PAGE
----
In the film, Williams reads out the final entry from his fabled diary: "Had meal with Lou at 5.30. Saw the TV news, watched the dreary saga of murder and mayhem. By 6.30 pain in the back was pulsating as it's never done before... so this, plus the stomach trouble combines to torture me - oh - what's the bloody point?"
Treading with tact, Sheen says, "One has to be sensitive about this because there are Kenneth's friends and family to consider. Understandably, the people closest to him didn't want to think that he committed suicide. But personally I think he did. He talked about it constantly and knew how to do it. By the end, he was in so much pain, he had nowhere left to go."
The public, though, never saw this dark side; Williams was one of the most popular entertainers of his generation. He built up a huge following through 22 Carry On films, Hancock's Half Hour, Round the Horne, Just a Minute and "the chat show years".
So why was Williams unable to take comfort from the public adulation? Sheen reveals: "There is this haunting entry in his diary, where Kenneth writes: 'How can anyone know how much I wanted love? But I was afraid of it, so I laughed at it or was cruel or spurned it.' That's terribly sad, isn't it? It's that plea for love that we're dramatising in Fantabulosa." (The title comes from the word that Williams would use in rare moments of joy - usually when in the spotlight).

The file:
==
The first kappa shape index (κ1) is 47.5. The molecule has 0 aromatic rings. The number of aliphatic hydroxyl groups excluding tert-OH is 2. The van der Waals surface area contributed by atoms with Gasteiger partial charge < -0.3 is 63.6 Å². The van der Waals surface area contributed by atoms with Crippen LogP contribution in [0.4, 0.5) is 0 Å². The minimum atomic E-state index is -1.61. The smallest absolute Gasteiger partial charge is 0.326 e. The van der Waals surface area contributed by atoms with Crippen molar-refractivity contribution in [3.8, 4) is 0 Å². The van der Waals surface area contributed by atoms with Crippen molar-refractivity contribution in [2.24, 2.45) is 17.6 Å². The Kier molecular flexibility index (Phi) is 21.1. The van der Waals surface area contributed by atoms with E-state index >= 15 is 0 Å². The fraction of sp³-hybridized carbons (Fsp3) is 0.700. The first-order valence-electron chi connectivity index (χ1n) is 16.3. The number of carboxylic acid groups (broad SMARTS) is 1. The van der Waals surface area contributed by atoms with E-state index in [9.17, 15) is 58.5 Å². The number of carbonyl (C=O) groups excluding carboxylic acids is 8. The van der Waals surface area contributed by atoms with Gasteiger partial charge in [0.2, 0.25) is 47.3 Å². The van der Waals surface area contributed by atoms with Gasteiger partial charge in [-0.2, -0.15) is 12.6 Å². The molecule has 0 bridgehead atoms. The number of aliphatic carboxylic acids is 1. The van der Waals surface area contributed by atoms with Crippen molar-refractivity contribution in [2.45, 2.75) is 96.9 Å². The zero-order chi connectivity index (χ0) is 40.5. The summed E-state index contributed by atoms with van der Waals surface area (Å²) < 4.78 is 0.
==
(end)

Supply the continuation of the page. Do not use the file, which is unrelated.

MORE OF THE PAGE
Williams's great tragedy was that he remained, as he viewed it, a moral coward. In the 1950s and early 1960s - when homosexuality was still against the law - he could not bring himself to come out. So he remained a totally miserable celibate.
"He felt a huge sense of guilt about his sexuality," Sheen says. "In addition, he had a fear of anything that would compromise his fastidious cleanliness. He once said, 'I've never entered into life.'"
Would it be fair to describe this as an archetypal "tears of a clown" story, then? Not entirely. "That image - of a spurned lover - is romantic, whereas Kenneth was much more bitter and complex," observes Sheen. "He resisted love, but wanted it more than anything else. He was trapped by his own personality."
Yet even in the world of performing, where he appeared so at ease, Williams was, in fact, fundamentally dissatisfied. For instance, he derided his best-loved work in the Carry On films as "crapola".
According to Ben Evans, the producer of Fantabulosa, "Kenneth was a terrific intellectual snob. He felt he should be a classical actor, but found himself endlessly playing in end-of-the-pier burlesque. That just added to his deep sense of self-loathing."
So Williams was a troubled soul whose life story is a gift for any dramatist. Following films about Peter Sellers, Tony Hancock, and Sid James, Fantabulosa underlines our continuing fascination with tortured comics.
"Writers are obviously drawn to these stories because they don't have to think up a plot," Evans reckons. "But for viewers this sort of drama also generates excitement because it is giving you the untold story, the private side to the public face.
"And Kenneth Williams is exemplary in this regard - he had such a larger-than-life public persona and such a introverted and dark secret life. That dichotomy within him is what makes for such good drama. He could make anyone laugh. Except himself."
'Kenneth Williams: Fantabulosa' is on BBC4 at 9pm on Monday 13 March